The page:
The researchers first prepare the selected substrate by placing on it a physical mask that can be pulled off to leave the desired pattern. (Think of using stencils to paint a strip of flowers on the wall of a room.) They then spray their two reactants, both in vapor form, onto the surface of the substrate. Three things happen at once. When the iron chloride and EDOT meet on the surface, they react to form PEDOT. At the same time, they form a thin film. And because of the presence of the mask, the film is deposited in the pattern needed to act as an anode.
“If we were working with a solution, we’d do those steps one at a time,” says Gleason. “But we can do all of them at the same time—synthesis, film growth, and patterning all in one step. So that gives us three-for-one. We call it vapor printing.”
The remarkable features of the vapor-printed anodes—including their flexibility and robustness—can be traced to details of the oCVD process. Most notably, oCVD produces an unusually tight adherence between the deposited material and the substrate. The images show the results of using three methods of depositing thin films on fiber mat. The first image shows the uncoated mat, with its complex fiber structure. The coating in the second image, created using a liquid-based process, is irregular, with blobs in some areas and no coverage in others. The one in the third image, made with an evaporation process, covers the surface such that individual fibers are no longer distinguishable. The final image shows the outcome using oCVD: a thin film that conforms to the surface so that the individual fibers of the mat are still clearly visible.
“With oCVD, the deposited material follows the geometry of the substrate,” says Gleason. “It’s like shrink-wrapping each individual fiber.” Thus, with oCVD, an anode can be created on virtually any substrate—even the most fragile paper—without degrading its structure, creating defects, or altering its flexibility or other characteristics.
Better still, the deposited film is integrally linked to the surface of the substrate. In oCVD, the oxidant “activates” the surface, creating reactive sites where the monomers can attach—just as they attach to one another during growth of the polymer chains. The polymer chains are therefore “grafted” to the surface, a bit like hairs growing up out of their roots. In contrast, polymer chains that are not grafted lie in a loose jumble on the substrate.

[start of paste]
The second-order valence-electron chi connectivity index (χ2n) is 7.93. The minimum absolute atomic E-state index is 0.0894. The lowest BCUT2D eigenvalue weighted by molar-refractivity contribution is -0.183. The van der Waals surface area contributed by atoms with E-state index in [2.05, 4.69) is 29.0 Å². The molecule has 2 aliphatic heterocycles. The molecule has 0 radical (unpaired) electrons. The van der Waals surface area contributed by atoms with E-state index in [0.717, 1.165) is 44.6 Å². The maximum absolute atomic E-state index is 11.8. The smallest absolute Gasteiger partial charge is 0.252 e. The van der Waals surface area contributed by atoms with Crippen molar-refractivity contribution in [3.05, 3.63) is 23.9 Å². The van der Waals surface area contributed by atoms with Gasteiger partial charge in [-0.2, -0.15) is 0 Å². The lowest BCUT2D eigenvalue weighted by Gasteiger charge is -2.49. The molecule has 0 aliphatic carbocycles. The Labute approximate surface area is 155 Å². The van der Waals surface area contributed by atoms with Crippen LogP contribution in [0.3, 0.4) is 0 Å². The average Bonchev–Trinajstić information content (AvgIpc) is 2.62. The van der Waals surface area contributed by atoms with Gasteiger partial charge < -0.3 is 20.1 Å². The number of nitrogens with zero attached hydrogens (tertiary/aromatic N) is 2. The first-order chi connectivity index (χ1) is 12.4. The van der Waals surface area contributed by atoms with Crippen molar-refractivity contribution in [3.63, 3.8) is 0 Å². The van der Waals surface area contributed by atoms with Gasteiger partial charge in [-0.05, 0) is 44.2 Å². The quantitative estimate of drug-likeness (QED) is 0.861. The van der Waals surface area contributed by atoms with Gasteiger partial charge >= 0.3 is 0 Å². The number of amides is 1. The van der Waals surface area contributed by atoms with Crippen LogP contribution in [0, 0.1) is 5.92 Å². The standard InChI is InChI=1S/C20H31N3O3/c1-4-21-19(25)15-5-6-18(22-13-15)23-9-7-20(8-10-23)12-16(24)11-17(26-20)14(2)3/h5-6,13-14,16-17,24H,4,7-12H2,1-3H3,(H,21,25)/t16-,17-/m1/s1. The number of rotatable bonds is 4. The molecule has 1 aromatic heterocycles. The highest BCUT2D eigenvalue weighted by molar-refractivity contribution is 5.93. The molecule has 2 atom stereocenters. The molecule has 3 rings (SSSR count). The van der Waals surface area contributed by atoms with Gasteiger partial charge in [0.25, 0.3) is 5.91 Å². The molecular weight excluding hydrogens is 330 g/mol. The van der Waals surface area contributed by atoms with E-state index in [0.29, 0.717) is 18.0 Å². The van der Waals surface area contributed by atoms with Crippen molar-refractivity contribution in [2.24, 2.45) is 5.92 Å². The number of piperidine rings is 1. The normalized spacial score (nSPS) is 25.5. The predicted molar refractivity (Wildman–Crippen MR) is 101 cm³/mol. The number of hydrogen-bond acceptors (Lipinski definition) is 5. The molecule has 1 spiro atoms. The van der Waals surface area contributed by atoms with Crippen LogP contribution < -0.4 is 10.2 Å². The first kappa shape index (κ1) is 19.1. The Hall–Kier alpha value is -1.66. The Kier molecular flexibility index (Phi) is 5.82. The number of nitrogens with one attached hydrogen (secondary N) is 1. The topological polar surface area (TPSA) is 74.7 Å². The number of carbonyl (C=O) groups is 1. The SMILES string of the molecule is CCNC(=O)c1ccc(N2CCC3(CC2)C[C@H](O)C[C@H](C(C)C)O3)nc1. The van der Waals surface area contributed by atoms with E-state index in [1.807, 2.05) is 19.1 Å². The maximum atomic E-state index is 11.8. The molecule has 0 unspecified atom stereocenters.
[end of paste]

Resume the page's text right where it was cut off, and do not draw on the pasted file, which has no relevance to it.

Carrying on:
To demonstrate the strength of the adhesion, the researchers performed “torture tests” of samples with grafted and ungrafted coatings. In one test, they immersed the coated samples in an ultrasound bath—an aggressive environment similar to boiling water. After two hours, the grafted coating was still attached, while the ungrafted one had let go. In another test, they used a stencil to create a pattern on two samples. When they lifted the stencil off the grafted sample, the pattern remained intact, with distinct edges. In contrast, with the ungrafted sample, large sections of the coating lifted off with the stencil so that no discernible pattern remained.
Even more telling were experiments focusing on flexibility and performance. These tests involved two samples: one a PEDOT electrode prepared using oCVD and the other a commercially produced indium tin oxide (ITO) electrode, both deposited on PET (a thinned-down version of the plastic used in soda bottles). The figure on page 8 shows conductivity measured in the two electrodes as they underwent 1,000 flexing “cycles.” The results are striking. The conductivity of the conventional ITO electrode starts out somewhat higher than that of the oCVD electrode, but within the first few flexing cycles, it drops dramatically. In contrast, the oCVD electrode displays essentially no loss in conductivity from the first to the 1,000th flexing cycle.